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Birthday: Far away and still here: Horst Seehofer turns 75

Birthday: Far away and still here: Horst Seehofer turns 75
Birthday: Far away and still here: Horst Seehofer turns 75

He was a federal minister, head of the CSU and Bavarian prime minister. He was respected – and controversial. Now Horst Seehofer, perhaps one of the last great political warriors of the republic, is turning 75.

Horst Seehofer is gone, far away. For someone who has been at the forefront of politics for more than four decades, always under fire, always in the spotlight, he has managed to exit in an astonishing way. He had barely given up his last top post as Federal Minister of the Interior at the end of 2021 when he had already disappeared from the scene. Since then, he has made one or two somewhat larger appearances, most recently in the European election campaign for the CSU’s top candidate Manfred Weber, but that’s all. In conversation, one gets the impression that the former top politician Seehofer is now an extremely content political pensioner. Old companions confirm this.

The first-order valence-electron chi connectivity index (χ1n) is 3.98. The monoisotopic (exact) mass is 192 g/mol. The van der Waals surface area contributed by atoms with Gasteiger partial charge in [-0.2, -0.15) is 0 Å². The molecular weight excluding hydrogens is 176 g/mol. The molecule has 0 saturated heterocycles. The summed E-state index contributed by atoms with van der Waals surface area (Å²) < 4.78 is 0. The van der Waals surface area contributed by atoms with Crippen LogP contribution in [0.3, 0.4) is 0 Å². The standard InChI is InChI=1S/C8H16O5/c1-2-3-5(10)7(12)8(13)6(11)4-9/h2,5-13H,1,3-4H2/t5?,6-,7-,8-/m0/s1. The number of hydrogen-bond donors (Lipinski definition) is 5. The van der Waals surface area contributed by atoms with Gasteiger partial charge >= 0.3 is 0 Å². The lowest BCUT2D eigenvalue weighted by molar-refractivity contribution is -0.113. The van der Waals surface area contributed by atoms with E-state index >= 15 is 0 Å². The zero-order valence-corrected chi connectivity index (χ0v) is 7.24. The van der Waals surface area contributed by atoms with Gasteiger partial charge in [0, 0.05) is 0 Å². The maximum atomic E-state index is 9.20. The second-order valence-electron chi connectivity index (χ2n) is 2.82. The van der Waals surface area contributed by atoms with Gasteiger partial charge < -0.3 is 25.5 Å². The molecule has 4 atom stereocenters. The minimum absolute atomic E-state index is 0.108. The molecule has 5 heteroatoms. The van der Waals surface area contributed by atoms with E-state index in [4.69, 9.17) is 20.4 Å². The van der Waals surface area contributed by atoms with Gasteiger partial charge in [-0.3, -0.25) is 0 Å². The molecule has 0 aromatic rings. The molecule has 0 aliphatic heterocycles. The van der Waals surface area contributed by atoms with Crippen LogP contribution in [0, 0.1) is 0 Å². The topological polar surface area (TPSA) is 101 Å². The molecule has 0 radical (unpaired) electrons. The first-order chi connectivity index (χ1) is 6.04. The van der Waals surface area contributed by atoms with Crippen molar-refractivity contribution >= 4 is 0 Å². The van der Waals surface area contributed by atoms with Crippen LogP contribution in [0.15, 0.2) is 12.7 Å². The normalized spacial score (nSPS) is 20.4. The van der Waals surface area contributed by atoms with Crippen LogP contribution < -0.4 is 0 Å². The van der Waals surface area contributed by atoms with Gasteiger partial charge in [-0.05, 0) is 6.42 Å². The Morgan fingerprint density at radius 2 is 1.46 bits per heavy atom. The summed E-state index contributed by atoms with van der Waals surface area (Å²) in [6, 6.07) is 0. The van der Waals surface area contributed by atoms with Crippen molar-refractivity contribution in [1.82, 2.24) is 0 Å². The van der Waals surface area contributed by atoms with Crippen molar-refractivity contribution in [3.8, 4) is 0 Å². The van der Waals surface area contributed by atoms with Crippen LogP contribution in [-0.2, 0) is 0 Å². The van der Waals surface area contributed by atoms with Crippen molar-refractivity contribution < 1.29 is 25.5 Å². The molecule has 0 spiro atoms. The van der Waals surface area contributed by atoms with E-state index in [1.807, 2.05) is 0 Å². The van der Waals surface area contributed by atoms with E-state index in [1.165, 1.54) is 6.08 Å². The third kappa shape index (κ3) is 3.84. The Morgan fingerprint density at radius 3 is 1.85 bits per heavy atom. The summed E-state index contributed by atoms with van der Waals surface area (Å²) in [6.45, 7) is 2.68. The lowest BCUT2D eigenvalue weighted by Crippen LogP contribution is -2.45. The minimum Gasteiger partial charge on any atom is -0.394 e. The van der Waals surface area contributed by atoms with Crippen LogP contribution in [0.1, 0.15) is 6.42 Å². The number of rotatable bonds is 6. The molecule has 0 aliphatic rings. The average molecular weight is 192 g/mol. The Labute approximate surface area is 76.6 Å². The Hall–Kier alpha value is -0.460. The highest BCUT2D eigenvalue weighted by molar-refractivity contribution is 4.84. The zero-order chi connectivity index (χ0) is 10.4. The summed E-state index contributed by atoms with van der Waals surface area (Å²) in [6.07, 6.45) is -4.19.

Phantom pains, like many others before him? Not to be found. “That was my intention – and I succeeded,” he says. And what Seehofer is still keeping (and what many would not have thought him capable of): that he, who was once able to shake up coalitions or unsettle his entire party with just a few words, has now remained silent for two and a half years, apart from very rare exceptions. Today he is celebrating his 75th birthday.

Seehofer is enjoying his new, quieter life far away from Munich and Berlin. “It’s an incredible liberation: no more pressure to take responsibility, no more being tied to fixed plans. I only do feel-good appointments and do things that I enjoy,” he says. “I’m involved here locally with the universities, the church, and sports clubs, and I help with advice and sometimes with action. I also spend a lot of time outdoors, go to lots of regulars’ tables and discussion groups with friends. I never get bored.” And Seehofer reads a lot, rides his bike, e-bikes, and works on digitizing his model railway on the side. He scans the news every day, but he only reads a few articles in full.

“I don’t go on any talk shows”

As a pensioner, Seehofer has not been seen at CSU party conferences or board meetings. “I refrain completely from making public statements, except for maybe one interview a year. I don’t go on any talk shows either,” he says, stressing: “Above all, the basic decision not to judge my successor’s policies was the right one.” It must be said, however, that it is well known how bad Seehofer’s relationship with the current Prime Minister and CSU leader Markus Söder is. This does not require any new interviews, from either of them.